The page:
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Hatred and Profits: Getting Under the Hood of the Ku Klux Klan

  • Roland G. Fryer, Jr
  • Steven D. Levitt

The Ku Klux Klan reached its heyday in the mid-1920s, claiming millions of members. In this paper, we analyze the 1920s Klan, those who joined it, and the social and political impact that it had. We utilize a wide range of newly discovered data sources including information from Klan membership roles, applications, robe-order forms, an internal audit of the Klan by Ernst and Ernst, and a census that the Klan conducted after an internal scandal. Combining these sources with data from the 1920 and 1930 U.S. Censuses, we find that individuals who joined the Klan were better educated and more likely to hold professional jobs than the typical American. Surprisingly, we find few tangible social or political impacts of the Klan. There is little evidence that the Klan had an effect on black or foreign born residential mobility, or on lynching patterns. Historians have argued that the Klan was successful in getting candidates they favored elected. Statistical analysis, however, suggests that any direct impact of the Klan was likely to be small. Furthermore, those who were elected had little discernible effect on legislation passed. Rather than a terrorist organization, the 1920s Klan is best described as a social organization built through a wildly successful pyramid scheme fueled by an army of highly-incentivized sales agents selling hatred, religious intolerance, and fraternity in a time and place where there was tremendous demand.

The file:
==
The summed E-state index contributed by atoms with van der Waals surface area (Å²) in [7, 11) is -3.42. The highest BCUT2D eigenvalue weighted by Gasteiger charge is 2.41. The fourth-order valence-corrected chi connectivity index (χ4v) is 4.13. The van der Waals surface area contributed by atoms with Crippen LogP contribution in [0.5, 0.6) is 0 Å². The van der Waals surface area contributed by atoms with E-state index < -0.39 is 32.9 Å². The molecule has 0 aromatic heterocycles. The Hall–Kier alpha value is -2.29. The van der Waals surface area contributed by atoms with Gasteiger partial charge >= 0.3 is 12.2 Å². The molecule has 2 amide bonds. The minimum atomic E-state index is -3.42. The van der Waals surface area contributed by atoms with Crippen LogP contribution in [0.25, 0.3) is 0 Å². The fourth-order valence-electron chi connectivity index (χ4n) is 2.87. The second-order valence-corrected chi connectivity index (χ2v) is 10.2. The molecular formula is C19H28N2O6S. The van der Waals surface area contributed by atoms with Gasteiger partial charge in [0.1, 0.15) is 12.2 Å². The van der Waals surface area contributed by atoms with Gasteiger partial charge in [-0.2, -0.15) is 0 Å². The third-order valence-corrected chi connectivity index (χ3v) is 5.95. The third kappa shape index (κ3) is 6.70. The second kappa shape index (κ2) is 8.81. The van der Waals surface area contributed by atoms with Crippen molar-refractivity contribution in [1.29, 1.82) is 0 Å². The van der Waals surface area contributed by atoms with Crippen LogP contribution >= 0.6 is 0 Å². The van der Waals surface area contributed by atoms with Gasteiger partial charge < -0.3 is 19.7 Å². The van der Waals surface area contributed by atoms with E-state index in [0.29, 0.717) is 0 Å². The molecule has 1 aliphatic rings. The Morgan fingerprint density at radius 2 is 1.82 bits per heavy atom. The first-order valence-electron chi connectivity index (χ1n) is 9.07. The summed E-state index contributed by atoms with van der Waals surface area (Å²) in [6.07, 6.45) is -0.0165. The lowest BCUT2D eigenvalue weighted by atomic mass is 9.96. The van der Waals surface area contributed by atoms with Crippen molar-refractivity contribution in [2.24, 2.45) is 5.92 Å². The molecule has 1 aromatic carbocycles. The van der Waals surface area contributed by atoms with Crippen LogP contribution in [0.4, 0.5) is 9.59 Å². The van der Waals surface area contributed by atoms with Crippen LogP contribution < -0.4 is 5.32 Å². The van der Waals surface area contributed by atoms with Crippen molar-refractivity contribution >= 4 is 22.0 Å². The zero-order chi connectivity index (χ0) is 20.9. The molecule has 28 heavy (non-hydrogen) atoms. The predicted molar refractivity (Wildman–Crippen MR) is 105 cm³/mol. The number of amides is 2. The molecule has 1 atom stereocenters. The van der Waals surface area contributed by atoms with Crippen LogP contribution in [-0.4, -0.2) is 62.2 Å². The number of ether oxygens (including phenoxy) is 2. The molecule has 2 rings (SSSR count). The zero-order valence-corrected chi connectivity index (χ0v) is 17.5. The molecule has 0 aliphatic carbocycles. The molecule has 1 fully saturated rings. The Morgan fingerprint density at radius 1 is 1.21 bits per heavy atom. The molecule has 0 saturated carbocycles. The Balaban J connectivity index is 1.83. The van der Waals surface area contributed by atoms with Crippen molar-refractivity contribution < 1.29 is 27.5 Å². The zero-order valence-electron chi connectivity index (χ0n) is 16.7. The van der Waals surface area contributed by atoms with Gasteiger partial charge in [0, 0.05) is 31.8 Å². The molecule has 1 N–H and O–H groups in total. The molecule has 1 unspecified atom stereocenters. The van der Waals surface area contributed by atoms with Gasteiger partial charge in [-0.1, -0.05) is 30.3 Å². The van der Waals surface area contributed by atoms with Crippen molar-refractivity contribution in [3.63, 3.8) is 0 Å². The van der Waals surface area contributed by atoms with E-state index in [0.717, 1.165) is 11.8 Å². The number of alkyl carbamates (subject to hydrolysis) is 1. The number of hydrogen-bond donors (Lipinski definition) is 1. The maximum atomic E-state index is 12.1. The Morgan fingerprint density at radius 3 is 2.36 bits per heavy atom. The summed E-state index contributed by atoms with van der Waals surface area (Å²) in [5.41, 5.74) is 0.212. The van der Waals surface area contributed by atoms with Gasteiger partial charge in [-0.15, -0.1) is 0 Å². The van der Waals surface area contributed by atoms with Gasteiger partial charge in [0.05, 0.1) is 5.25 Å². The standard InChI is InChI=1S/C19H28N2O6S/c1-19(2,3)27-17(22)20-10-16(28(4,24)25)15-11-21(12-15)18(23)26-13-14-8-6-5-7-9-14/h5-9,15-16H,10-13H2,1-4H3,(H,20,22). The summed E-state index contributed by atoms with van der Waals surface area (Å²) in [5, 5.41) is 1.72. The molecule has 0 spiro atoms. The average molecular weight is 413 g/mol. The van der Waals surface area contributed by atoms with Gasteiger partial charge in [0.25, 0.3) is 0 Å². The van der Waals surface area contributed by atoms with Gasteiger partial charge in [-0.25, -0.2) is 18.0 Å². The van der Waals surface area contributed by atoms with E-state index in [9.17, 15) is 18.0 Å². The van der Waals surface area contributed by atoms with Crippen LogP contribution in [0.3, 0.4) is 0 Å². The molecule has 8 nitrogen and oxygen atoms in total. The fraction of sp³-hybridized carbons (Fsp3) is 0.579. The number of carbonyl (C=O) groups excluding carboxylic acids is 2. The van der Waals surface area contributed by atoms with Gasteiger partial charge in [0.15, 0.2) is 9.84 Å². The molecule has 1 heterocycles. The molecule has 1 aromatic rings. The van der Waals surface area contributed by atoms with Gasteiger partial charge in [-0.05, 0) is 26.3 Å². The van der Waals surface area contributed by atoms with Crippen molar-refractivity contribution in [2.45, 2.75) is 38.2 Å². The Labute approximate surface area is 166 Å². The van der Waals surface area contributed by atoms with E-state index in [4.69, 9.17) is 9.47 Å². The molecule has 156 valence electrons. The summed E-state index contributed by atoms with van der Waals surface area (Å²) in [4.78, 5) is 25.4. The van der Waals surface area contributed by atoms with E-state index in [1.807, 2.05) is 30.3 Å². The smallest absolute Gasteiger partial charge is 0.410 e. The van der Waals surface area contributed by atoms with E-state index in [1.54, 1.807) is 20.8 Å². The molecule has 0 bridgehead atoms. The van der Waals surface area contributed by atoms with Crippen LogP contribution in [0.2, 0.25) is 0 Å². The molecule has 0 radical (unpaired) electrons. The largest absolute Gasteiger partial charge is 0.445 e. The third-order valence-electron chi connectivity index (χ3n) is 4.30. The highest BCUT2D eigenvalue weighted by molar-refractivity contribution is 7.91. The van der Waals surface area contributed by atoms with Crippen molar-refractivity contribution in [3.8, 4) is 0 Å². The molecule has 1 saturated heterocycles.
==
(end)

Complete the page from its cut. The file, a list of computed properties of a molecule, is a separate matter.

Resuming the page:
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Paper provided by National Bureau of Economic Research, Inc in its series NBER Working Papers with number 13417.

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Date of creation: Sep 2007
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Publication status: published as The Quarterly Journal of Economics (2012) doi: 10.1093/qje/qjs028 First published online: August 30, 2012
Handle: RePEc:nbr:nberwo:13417
Contact details of provider: Postal: National Bureau of Economic Research, 1050 Massachusetts Avenue Cambridge, MA 02138, U.S.A.
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